The original east-side-of-Federal location for the rail station.
Gillan's gripe about the county's approach to the station?
"They're proposing amendments that involve removing zoning classifications and requirements," she says. "This is important, because a lot of the current standards are in place to protect citizens and residents and people who live near vacant lots and blighted areas. It gives them protection about what comes into areas near them, and Adams County wants to remove those, opening the door to the county and developers to decide."
According to Gillan, the plan to build the station on the east side of Federal was a "multi-year, multi-million dollar process" that would have "cleaned up a landfill and a blighted area." But as the Denver Post reported, The TOD Group's John Renne, who had acquired property on the west side of Federal, asked RTD to consider building the station near his land. RTD and the Federal Transit Administration eventually agreed that the west was best.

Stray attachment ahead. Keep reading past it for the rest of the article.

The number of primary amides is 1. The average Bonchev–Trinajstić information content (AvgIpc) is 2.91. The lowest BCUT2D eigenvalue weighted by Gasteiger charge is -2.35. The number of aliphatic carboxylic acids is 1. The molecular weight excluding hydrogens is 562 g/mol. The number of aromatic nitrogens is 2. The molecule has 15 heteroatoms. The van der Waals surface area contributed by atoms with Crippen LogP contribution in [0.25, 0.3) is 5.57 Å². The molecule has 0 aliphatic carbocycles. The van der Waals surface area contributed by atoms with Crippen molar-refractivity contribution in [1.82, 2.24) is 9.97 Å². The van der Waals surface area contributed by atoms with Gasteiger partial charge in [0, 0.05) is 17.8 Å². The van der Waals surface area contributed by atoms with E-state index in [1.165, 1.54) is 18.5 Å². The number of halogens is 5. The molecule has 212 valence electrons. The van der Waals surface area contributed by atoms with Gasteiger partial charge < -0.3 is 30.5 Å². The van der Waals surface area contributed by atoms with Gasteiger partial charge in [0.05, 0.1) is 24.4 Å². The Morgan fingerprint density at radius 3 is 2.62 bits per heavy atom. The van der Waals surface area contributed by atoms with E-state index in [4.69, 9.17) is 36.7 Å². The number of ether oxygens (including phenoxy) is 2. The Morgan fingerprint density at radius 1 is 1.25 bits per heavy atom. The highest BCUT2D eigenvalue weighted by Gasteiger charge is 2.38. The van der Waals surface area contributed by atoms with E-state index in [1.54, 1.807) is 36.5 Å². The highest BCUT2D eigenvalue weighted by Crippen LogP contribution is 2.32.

Why? For one reason, the Post points out, RTD officials say environmental cleanup on the east side would cost around $2 million.
The Post made the switch public in September, and having to read about it in the paper rather than hearing about it from the county or RTD upsets Gillan. "There was no community input, no opportunity for the public to say, 'We don't want it on the west side,'" she says.
After all, she continues, "the west side is a wetland area, and it would require structures such as bridges and elevators that would make it more difficult for handicapped people to access. The distance increase for them to get to the station from the parking on the west side is substantial, but the parking on the east side would be immediately adjacent to the station. And there would be very little difference in elevation, unlike the west side, where there would be a huge difference in elevation."